April 22 & 23, 2017
The area around Page, AZ is truly a fascinating place geologically. If you head North West along Hwy 89 to the town of Big Water, UT, and drop in the Visitor Center there, you’ll learn that the area just north of the town used to be covered by a huge inland sea called The Western Interior Seaway, and in the sediments left behind paleontologists have found the skeletons of dinosaurs, including creatures that used to live in this sea like big crocodiles. I highly recommend stopping at the visitor center and if you are interested in geology even a little bit, I’d recommend that you take the scenic drive through the badlands. (Weather permitting).
The first time I took this drive it took me twice as long as suggested, because I stopped regularly to gawk and stare at the sheer beauty of these badlands and I ended up driving the dirt road all the way out to Alstrom Point by Lake Powell (a 24-mile drive that can be pretty rough depending on conditions).
This time I drove a short distance to look at the wildflower bloom, which may not seem like much compared to the super bloom in California at the time, but considering these are Badlands, it was pretty impressive.
WHY do people have to do this kind of thing? (see below). This scar will remain on the landscape for years.
After this, I decided to go up Cottonwood Canyon Road (located between Kanab Utah, and Page AZ along Hwy 89 near mile post 18, at its southern end) in The Grand Staircase Escalante National Monument. It’s one of my favorite drives and camping areas, and just a few miles into the drive you will start to see exposed oyster beds on either side of the road. They are easy to miss if you don’t know they are there, so I’d recommend stopping your vehicle in a safe spot and walking along the road until you recognize them. If you set your odometer to zero at the cattle guard near Hwy 89 and drive about 3.4 miles up Cottonwood Canyon Road, you will come to a dip in the road. There is a safe place to pull over on the north side of the dip, and from there you can walk down into the wash and see the Cretaceous oyster beds and coal layers.
If there was any kind of precipitation expected I wouldn’t even consider driving on this road because it is mostly bentonite clay, the nastiest, gunky, gooey, slippery, slick and horrendous stuff to drive on imaginable. In fact, it’s just not possible to drive on it when it’s wet. Let’s just say that driving on ice is a piece of cake compared to driving on wet, bentonite clay. Don’t even attempt it!!!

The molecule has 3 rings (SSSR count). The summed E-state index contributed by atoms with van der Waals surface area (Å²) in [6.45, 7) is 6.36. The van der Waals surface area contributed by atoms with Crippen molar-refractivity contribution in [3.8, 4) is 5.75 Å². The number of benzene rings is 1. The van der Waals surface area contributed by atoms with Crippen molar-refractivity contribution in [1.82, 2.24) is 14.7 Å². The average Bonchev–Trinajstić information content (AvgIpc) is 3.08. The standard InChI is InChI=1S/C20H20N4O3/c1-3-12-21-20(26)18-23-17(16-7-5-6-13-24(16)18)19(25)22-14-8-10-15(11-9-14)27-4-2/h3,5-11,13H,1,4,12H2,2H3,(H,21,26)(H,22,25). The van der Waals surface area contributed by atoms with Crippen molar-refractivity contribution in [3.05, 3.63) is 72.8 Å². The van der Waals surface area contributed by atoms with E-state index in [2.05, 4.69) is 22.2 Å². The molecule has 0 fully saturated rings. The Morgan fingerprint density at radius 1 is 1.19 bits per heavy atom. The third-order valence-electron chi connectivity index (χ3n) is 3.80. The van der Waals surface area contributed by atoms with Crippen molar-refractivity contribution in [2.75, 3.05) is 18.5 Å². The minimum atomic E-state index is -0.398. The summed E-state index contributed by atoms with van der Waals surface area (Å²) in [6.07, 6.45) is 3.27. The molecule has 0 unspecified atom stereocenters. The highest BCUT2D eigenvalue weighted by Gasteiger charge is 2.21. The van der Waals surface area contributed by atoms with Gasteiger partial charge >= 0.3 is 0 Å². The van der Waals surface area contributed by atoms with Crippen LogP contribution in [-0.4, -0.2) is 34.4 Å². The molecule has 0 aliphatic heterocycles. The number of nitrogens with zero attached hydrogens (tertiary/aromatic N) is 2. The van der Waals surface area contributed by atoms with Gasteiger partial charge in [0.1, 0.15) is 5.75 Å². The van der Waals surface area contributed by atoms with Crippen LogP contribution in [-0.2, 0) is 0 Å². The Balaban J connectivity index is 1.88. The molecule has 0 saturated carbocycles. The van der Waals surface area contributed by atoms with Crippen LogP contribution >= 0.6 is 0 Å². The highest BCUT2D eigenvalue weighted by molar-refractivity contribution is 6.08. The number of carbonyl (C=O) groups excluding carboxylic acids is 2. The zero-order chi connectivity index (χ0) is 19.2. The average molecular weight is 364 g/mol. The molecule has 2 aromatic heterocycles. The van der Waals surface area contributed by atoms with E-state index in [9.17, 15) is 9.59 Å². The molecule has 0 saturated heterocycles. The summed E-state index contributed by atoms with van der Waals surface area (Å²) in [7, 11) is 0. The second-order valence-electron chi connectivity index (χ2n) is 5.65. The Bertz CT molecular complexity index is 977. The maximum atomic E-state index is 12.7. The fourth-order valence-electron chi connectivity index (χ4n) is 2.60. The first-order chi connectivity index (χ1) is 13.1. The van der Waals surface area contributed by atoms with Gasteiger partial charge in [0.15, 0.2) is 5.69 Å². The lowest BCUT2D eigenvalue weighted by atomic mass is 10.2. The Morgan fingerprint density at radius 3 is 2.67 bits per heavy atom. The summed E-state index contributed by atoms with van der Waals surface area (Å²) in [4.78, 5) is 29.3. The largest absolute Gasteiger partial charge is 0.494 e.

I spent a night camped near The Paria Box trailhead (11.3 miles north of Hwy 89) and the next day hiked up the Paria River to the Box, which is just an area where the river cuts through some sandstone and the river narrows a bit, but it’s not a dramatic slot. While slogging through the cow dung, sand, mud and water, I ran into some researchers, and they gave me the opportunity to look at a Western Fence Lizard up close.
I walked about a mile beyond the Paria Box, where the river opens up again. Somewhere over there is the Old Paria Townsite. I visited this area back in April 2016 and you can see that post and some pictures of the Rainbow Cliffs by clicking here.
In the morning I hiked to The Paria Box, and in the afternoon I decided to hike up Yellow Rock. It was such a beautiful hike, and I took so many pictures I’ve decided to share it in a separate post.
The first time I drove up Cottonwood Canyon Road I purchased the Geology Road Guide to Cottonwood Canyon by Janice Gillespie with Christa Sadler. I’d highly recommend this book, and you can pick one up at the Visitor Center in Big Water before your drive. It covers the geology from south to north, and north to south (which starts in Cannonville, Utah).
I hope you have enjoyed this installment of my travels during the winter of 2016/2017, and hope you’ll continue the journey with me. Please visit the HOME page to find more articles, and feel free to share, sign up and leave a comment. Also please visit my YouTube Channel. Until next time…remember to step outside of your comfort zone as often as possible and watch it grow.
Roxy ~ A Nomad for Nature
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